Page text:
The role of cultural forms in tangible interaction design

Michael S. Horn*

*Corresponding author for this work

Research output: Chapter in Book/Report/Conference proceedingConference contribution

36 Scopus citations

Abstract

I suggest an approach to tangible interaction design that builds on social and cultural foundations. Specifically, I propose that designers can evoke cultural forms as a means to tap into users' existing cognitive, physical, and emotional resources. The emphasis is less on improving the usability of an interface and more on improving the overall experience around an interactive artifact by cueing productive patterns of social activity. My use of the term cultural form is derived from the work of Geoffrey Saxe and his form-function shift framework. This framework describes a process through which individuals appropriate cultural forms and restructure them to serve new functions in light of shifting goals and expectations. I describe Saxe's framework and then illustrate the use of cultural forms in design with three examples.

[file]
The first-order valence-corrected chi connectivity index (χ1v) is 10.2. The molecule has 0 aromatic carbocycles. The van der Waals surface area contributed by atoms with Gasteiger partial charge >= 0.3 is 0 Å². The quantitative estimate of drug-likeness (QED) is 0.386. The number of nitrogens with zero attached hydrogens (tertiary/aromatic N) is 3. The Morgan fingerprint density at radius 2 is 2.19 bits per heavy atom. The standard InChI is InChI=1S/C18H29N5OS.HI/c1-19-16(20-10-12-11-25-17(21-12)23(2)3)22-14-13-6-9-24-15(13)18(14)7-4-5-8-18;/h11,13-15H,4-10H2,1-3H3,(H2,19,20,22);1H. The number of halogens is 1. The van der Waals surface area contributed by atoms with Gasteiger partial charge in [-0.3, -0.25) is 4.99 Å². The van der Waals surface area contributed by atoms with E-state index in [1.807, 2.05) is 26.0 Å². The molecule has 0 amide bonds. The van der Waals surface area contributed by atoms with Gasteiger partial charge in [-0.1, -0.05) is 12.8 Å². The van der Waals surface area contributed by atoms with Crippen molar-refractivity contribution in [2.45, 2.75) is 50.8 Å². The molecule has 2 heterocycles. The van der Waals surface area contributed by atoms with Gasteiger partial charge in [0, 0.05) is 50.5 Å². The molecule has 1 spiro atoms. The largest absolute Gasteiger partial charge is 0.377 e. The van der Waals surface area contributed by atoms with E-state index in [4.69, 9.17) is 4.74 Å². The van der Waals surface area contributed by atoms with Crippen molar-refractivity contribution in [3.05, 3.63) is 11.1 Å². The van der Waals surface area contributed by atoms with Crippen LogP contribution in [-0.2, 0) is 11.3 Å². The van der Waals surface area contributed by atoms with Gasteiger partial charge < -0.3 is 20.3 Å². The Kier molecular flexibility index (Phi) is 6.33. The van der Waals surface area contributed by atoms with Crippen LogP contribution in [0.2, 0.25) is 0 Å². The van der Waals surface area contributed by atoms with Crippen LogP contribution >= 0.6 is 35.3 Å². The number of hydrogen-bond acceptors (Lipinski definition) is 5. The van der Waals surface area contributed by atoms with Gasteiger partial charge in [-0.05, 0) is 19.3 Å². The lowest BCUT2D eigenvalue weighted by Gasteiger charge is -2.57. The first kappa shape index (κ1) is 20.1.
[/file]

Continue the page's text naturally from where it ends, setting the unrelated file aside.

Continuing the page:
Original languageEnglish (US)
Title of host publicationTEI 2013 - Proceedings of the 7th International Conference on Tangible, Embedded and Embodied Interaction
Pages117-124
Number of pages8
DOIs
StatePublished - May 3 2013
Event7th ACM International Conference on Tangible, Embedded and Embodied Interaction, TEI 2013 - Barcelona, Spain
Duration: Feb 10 2013Feb 13 2013

Other

Other7th ACM International Conference on Tangible, Embedded and Embodied Interaction, TEI 2013
CountrySpain
CityBarcelona
Period2/10/132/13/13

Keywords

  • Cultural forms
  • Design
  • Tangible interaction

ASJC Scopus subject areas

  • Human-Computer Interaction

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